It was now about noon, and darkness came over the whole land until three in the afternoon, while the sun's light failed; and the curtain of the temple was torn in two. Then Jesus, crying with a loud voice, said, "Father, into your hands I commend my spirit." Having said this, he breathed his last. When the centurion saw what had taken place, he praised God and said, "Certainly this man was innocent." And when all the crowds who had gathered there for this spectacle saw what had taken place, they returned home, beating their breasts. But all his acquaintances, including the women who had followed him from Galilee, stood at a distance, watching these things.

Now there was a good and righteous man named Joseph, who, though a member of the council, had not agreed to their plan and action. He came from the Jewish town of Arimathea, and he was waiting expectantly for the kingdom of God. This man went to Pilate and asked for the body of Jesus. Then he took it down, wrapped it in a linen cloth, and laid it in a rock-hewn tomb where no one had ever been laid. It was the day of Preparation, and the sabbath was beginning. The women who had come with him from Galilee followed, and they saw the tomb and how his body was laid. Then they returned, and prepared spices and ointments.

On the sabbath they rested according to the commandment.

We who have lived with the Passion Narratives of all the Gospels for all of our lives have forgotten the potential embarrassment that such a narrative brings.  Paul, one of the earliest chroniclers of these events comments on their very nature in I Corinthians when he characterizes them as a “stumbling block”.  Luke has his own unique presentation to make in spite of some dependence on Mark, and an even greater similarity to John.  An era ends in Luke.  Now it is the disciples of Jesus who participate in Satan’s temptation – “Then Satan entered into Judas, surnamed Iscariot, who was one of the Twelve” (22:3).  Others will be tempted as well and early on (the dispute over who is “the greatest”.  Luke also reserves a symbolic and theological place for the City – Jerusalem.  It is the place of judgment and death, and Jesus’ gradual journey to this place suffuses the Passion with a sense of suspense.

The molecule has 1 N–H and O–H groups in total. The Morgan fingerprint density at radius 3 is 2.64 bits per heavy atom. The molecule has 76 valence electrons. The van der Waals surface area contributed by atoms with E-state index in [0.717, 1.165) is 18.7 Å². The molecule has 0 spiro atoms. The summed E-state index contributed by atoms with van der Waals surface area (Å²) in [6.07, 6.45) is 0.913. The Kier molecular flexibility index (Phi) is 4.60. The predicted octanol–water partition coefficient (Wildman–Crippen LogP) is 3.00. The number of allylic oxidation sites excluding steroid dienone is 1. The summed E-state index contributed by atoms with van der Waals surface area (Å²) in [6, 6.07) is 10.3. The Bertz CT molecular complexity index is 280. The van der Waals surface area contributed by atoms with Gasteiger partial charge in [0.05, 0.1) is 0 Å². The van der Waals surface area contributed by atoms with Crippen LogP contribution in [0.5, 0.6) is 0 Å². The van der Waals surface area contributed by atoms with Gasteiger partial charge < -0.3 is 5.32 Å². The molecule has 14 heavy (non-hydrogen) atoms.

Thus we begin with the Meal – a preparation and sustenance for that which is to come, and during which, as Paul notes, the faithful “proclaim(s) the death of the Lord until he comes.” (I Corinthians 11:26) What we then see in the Passion is the emergence of large themes that serve as a resource for the coming kingdom – the Meal, the Trial, the Suffering and Death, the Burial, and the Resurrection/Ascension.  Also we meet characters that are either engaged in the actions, or represent them – Judas, Peter, the Jewish Leaders, the Romans (whose role is downplayed in Luke), Pilate, Simon of Cyrene – a powerful Lucan symbol, and the Women.  That the women and the one thief find themselves as focal points continues to clue us into Luke’s program of “lifting up the lowly.”

In the recasting of the Lectionary following Vatican II, each Cycle preserves a reading from Matthew, Mark, or Luke on this Sunday.  The Passion according to Saint John is reserved for Good Friday.   Reading the Passion in its completeness (rather than the shortened version) allows the hearer/reader to see the web and flow of Luke’s patterns and themes.  It is a good Lenten discipline to immerse oneself in all that Luke has to offer.

Breaking open the Gospel:
  1. What stands out most for you in Luke’s Passion Narrative?
  2. What images are there of power and might?
  3. What images are there of helplessness?



After breaking open the Word, you might want to pray the Collect for Sunday. 

Almighty and everliving God, in your tender love for the human race you sent your Son our Savior Jesus Christ to take upon him our nature, and to suffer death upon the cross, giving us the example of his great humility: Mercifully grant that we may walk in the way of his suffering, and also share in his resurrection; through Jesus Christ our Lord, who lives and reigns with you and the Holy Spirit, one God, for ever and ever. Amen.

All commentary and questions are copyright © 2013 Michael T. Hiller